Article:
Introducing the Edward R. Murrow of the Bush crisis in 2007: Keith Olbermann of MSNBC

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By Bruce B. Brugmann

The mainstream media who helped President Bush march us into war in Iraq have a lot to answer for.

One of the most eloquent answers these days comes from Keith Olbermann, who has become a passionate critic of the war and the Bush administration as the host of MSBNC’s “Countdown.”
He has night after night laid out some of the most scalding commentaries ever made on televsion by a major broadcast figure against a wartime president.

On Thursday night, after the President’s Wednesday night address to the nation on Iraq,
Olbermann rose to the occasion with an editorial titled “Bush’s Legacy: The President Who Cried Wolf,” with the subhead “Bush’s strategy fails because it depends on his credibility.”

For those of us who remember the way Edward R. Murrow started his War II radio broadcasts, “This is London,” Olbermann had the chilling ring of Murrow authority and credibility.

He started in on Bush with a lead that caught the essence of one of the most serious crises in American history: “Only this president, only in this time, only with this dangerous, even messianic certitude, could answer a country demanding an exit strategy from Iraq, by offering an entrance to Iran.”

And he ended with a flourish of trumpets, “You have lost the military. You have lost the Congress to the Democrats. You have lost most of the Iraqis. You have lost many of the Republicans. You have lost our allies.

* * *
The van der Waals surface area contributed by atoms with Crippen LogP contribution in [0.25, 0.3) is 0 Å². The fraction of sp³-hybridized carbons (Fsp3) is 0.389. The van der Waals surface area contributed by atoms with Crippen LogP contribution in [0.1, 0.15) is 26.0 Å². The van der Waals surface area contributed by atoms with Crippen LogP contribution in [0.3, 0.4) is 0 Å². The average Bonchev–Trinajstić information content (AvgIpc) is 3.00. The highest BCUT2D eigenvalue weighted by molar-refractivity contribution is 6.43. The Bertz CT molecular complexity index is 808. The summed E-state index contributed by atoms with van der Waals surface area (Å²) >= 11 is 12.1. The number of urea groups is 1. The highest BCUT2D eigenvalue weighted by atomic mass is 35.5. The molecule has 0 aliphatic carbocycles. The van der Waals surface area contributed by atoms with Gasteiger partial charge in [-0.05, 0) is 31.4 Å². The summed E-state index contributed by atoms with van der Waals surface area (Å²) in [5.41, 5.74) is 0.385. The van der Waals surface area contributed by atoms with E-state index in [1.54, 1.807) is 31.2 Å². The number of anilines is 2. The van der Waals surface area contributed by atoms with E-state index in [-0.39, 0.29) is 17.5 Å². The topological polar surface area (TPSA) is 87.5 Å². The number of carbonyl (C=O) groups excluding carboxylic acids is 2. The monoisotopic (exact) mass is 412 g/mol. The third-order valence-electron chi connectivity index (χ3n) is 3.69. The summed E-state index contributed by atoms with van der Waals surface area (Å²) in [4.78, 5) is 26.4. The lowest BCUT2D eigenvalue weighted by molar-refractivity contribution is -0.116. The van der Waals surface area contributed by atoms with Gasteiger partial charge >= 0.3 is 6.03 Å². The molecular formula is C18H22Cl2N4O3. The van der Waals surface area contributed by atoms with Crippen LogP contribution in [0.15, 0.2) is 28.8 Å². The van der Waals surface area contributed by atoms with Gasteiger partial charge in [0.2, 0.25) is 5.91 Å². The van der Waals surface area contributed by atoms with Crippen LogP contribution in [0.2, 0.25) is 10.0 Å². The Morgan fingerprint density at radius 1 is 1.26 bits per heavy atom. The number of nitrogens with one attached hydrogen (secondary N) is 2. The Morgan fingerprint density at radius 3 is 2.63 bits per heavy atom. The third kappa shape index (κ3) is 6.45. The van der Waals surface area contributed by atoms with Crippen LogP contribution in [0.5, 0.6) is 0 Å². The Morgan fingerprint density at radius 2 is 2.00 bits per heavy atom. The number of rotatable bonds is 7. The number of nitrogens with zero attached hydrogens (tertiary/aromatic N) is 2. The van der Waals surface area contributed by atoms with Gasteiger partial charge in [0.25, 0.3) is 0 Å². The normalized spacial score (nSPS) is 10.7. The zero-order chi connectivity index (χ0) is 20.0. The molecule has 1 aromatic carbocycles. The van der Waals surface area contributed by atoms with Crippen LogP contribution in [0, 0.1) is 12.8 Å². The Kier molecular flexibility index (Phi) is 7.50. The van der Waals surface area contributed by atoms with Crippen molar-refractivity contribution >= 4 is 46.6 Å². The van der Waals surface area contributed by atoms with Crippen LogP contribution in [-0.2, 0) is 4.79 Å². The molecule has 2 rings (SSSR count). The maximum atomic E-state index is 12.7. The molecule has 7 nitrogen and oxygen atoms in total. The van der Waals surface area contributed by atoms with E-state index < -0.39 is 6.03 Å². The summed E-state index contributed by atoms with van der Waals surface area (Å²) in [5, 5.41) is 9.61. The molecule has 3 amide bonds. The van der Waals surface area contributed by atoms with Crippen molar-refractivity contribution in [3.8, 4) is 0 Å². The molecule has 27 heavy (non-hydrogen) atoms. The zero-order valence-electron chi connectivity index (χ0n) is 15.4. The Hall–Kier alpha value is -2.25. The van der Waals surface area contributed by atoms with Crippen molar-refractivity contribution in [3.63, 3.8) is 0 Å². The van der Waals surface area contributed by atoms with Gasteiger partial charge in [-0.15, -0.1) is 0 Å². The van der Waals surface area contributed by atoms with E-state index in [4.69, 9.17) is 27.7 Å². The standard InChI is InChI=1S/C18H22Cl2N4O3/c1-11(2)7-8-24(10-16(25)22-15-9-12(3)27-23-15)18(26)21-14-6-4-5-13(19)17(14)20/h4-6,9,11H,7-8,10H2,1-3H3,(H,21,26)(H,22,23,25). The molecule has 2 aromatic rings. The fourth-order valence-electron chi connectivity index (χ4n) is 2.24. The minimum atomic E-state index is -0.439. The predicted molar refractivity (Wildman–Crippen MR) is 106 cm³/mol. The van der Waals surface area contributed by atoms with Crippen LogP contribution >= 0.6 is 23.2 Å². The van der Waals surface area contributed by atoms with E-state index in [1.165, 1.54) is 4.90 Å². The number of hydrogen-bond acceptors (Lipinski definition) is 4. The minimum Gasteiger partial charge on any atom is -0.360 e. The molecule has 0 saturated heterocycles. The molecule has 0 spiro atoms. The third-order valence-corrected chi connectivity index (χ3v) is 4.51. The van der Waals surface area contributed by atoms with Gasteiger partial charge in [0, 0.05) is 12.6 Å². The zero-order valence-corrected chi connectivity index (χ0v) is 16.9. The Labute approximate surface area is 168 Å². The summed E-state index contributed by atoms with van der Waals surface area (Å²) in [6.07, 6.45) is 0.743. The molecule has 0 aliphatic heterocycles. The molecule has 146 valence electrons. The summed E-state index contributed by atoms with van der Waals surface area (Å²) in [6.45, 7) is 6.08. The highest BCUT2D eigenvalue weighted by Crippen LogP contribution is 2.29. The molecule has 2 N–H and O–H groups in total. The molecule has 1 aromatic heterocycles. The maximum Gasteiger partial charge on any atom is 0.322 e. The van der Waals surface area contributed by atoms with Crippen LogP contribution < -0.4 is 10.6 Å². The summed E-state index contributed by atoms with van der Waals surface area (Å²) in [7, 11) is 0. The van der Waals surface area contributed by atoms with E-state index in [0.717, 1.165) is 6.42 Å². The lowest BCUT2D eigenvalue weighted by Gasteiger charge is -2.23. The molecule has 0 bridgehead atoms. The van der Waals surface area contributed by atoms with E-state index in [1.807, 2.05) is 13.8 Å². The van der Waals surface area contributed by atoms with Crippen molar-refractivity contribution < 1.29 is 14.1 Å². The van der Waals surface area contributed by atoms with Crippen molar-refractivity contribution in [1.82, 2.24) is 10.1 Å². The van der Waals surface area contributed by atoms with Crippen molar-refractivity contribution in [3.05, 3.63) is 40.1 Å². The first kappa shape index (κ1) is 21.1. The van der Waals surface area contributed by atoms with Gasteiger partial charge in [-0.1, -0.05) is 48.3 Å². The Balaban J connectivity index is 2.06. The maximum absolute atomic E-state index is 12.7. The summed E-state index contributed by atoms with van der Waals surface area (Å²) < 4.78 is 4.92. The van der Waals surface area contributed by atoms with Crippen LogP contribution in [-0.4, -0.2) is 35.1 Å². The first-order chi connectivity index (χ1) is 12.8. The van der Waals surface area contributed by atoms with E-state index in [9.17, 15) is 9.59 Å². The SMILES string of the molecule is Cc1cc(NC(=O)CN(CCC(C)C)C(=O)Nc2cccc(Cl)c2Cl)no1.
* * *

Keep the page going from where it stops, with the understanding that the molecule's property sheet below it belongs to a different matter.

“You are losing the credibility, not just of your presidency, but more importantly of the office itself.

“And most imperatively, you are guaranteeing that more American troops will be losing their lives, and more families their loved ones. You are guaranteeing it!

“This becomes your legacy, sir: How many of those you addressed last night as your ‘fellow citizens’ you just sent to their deaths.

“And for what, Mr. Bush?

“So the next president has to pull the survivors out of Iraq instead of you?”

Perhaps, as the crisis deepens by the day in Washington, Olbermann should start his evening commentaries by saying, “This is Washington.” Last night he ended his commentary with the trademark Murrow phrase, “Good night and good luck.” Let us wish all the good luck in the world to Olbermann and MSNBC in keeping him and his kind of distinguished commentary on the air. (This is the full text of his commentary, carried by truthout.org. Note also his other commentaries.) B3

http://www.truthout.org/docs_2006/011207A.shtml